Doing a deal in D.C.

If one man can come up with a proposal, why can’t Congress?

Recently, New London and Vero Beach, Fla., resident Harold F. Oberkotter Jr., identifying himself as a “lifelong Republican,” placed the following ad in the Washington Times, to propose that the Republican majorities in Congress present a comprehensive set of proposals to the Democrats. The more I read it, the better sense it makes. Regardless of the merits of any particular component of the plan, if one man can come up with a coherent program, why cannot Congress? Here is what he said:



“Obamacare (Affordable Care Act): Repeal and replace with Medicare. 

Effect: Expands the single-payer program to include all adults age 18 and older, including those with pre-existing conditions, irrespective of income, regulates service costs, assures portability of coverage. Eliminates complexity of selecting among private insurance policies.


Single Taxpayer Income Rate: 10% under $100,000; 25% up to $999,999; 35% over $1 million; 50% over $10 million. 

Effect: Reduces taxes for lower and middle income workers.

Deductions: No deductions, exemptions or exclusions. Effect: Reduced record keeping and paper-work. 

Filing Status: No joint returns. Effect: Taxation per individual taxpayer simplifies filings and give equal treatment to taxpayers regardless of marital status. Simplifies tax preparation. 


VAT (Value Added Tax): 10%.

Effect: Ensures all U.S. citizens contribute to the U.S. Treasury to help offset debt, balance the budget and support federal programs and services even if they are part of illegal, underground economy and don’t report income. Taxes imports, thereby raising their cost. Doesn’t tax products made in the U.S. for export, which lowers cost of U.S. goods enhancing exports, global competitiveness, and preserving U.S. jobs while discouraging many heavily subsidized imports!


Unchanged except for New Bracket: 80% tax on estates exceeding $1 billion.


C Corp Tax Rate: 15% down from 35%. This rate is competitive with other major economies. 

Effect: Incentivizes return of business to U.S. soil, enhances job creation.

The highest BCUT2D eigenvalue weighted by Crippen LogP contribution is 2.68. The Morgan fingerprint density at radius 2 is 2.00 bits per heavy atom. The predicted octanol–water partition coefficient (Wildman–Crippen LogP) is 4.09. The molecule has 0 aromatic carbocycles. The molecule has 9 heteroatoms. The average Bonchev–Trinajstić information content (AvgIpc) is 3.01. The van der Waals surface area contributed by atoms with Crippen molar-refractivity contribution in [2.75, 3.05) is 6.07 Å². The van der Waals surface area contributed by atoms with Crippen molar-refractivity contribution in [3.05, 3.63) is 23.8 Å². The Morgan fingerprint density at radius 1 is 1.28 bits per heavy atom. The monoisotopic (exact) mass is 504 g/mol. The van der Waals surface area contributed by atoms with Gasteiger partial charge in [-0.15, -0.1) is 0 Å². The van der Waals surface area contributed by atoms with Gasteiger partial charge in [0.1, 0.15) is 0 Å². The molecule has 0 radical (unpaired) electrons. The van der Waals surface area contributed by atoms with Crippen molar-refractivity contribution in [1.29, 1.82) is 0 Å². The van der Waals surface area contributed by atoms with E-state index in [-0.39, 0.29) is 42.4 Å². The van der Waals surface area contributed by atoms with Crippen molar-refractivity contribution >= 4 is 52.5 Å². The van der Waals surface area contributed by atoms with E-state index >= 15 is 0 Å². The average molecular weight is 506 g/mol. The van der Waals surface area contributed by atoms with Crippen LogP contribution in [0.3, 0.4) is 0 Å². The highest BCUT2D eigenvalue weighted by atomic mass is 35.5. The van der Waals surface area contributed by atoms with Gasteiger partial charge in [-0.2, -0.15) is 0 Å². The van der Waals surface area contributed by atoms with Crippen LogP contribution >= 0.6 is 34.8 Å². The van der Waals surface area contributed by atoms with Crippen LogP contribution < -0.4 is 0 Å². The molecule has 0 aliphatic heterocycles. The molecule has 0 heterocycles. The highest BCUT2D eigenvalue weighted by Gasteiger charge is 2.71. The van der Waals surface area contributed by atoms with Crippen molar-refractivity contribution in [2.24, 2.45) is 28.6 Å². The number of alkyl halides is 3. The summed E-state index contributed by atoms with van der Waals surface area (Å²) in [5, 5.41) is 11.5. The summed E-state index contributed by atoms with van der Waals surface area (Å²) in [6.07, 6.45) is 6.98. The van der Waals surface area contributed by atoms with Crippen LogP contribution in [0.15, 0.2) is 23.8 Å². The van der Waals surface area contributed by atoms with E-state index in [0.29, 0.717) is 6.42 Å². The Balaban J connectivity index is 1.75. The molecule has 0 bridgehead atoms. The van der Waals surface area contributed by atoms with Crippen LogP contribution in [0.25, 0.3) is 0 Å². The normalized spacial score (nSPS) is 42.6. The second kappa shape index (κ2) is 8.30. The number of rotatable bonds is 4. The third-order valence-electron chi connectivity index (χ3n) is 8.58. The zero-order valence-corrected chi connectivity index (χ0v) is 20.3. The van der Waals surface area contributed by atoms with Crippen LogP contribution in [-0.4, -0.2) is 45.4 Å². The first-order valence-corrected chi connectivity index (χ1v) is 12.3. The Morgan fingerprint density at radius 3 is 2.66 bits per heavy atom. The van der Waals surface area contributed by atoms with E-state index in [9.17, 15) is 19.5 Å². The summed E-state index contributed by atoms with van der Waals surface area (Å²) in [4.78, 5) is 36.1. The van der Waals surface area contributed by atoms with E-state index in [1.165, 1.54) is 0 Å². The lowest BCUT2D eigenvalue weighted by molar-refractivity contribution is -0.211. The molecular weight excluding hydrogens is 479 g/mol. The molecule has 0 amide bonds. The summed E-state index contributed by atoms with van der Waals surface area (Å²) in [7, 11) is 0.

Investment Tax Credit: 10% on plant, property and equipment (J.F. Kennedy’s idea). 

Effect: Creates incentive to invest in productive assets and expand capacity thereby increasing jobs. 

Interest Expense: No deduction. Effect: By removing tax benefit, reduces risk of excessive corporate leverage leading to systemic risks in financial system.

Salaries: No deduction for salaries, bonuses and severance exceeding $1 million. 

Effect: Reduces indirect subsidies for excessive executive compensation which leads to inequality in compensation.

Overseas Earnings: Taxed at 15% per year until repatriated.

Effect: Incentivizes companies to repatriate trillions of dollars currently sheltered abroad. Raises tax revenue and provides cash for investment in U.S.


Infrastructure: Appropriate $1 trillion ($100 billion per year for 10 years) to fund critical repair, replacement and modernization of critical infrastructure components from roads and bridges to energy systems. 

Effect: Creates jobs and contributes to a more secure, competitive and robust nation.

Puerto Rico: Additionally, appropriate one-time $100 billion to rebuild the island’s infrastructure. 

Effect: Showcases U.S. support of a valued territory and our citizens there and what can be done with free-market economy and individual freedoms of press, speech and religion vis á vis failures of socialism and communism in the Caribbean.



Read these proposals over a few times and consider what would happen if Congress actually tackled a comprehensive set of proposals in a coherent way. Then compare that scenario with what is going on in Washington. It may not be right to present proposals as “take it or leave it,” but having a set of proposals is refreshing.

Steven Bannon, President Trump’s banished White House adviser, is running around the country seeking to find candidates to run against “establishment” Republicans. He already has urged the nomination of fringe candidates, including a recently released inmate.

Press reports indicate he plans to come to New Hampshire in early November to spread his political venom here. New Hampshire should politely inform Mr. Bannon that he is not welcome, that we have no race for the U.S. Senate next year, Senate incumbent Republicans being his apparent target, and that New Hampshire citizens can make their own decisions without his help.

If Bannon succeeds in getting fringe challengers nominated, the Republican majority in the Senate would appear to be threatened, and his announced goal of “helping” the president would produce the opposite result. Of course, whether this would be good for the country, readers will have to decide on their own!

Brad Cook, a shareholder in the Manchester law firm of Sheehan Phinney Bass & Green, heads its government relations and estate planning groups.

Categories: Cook on Concord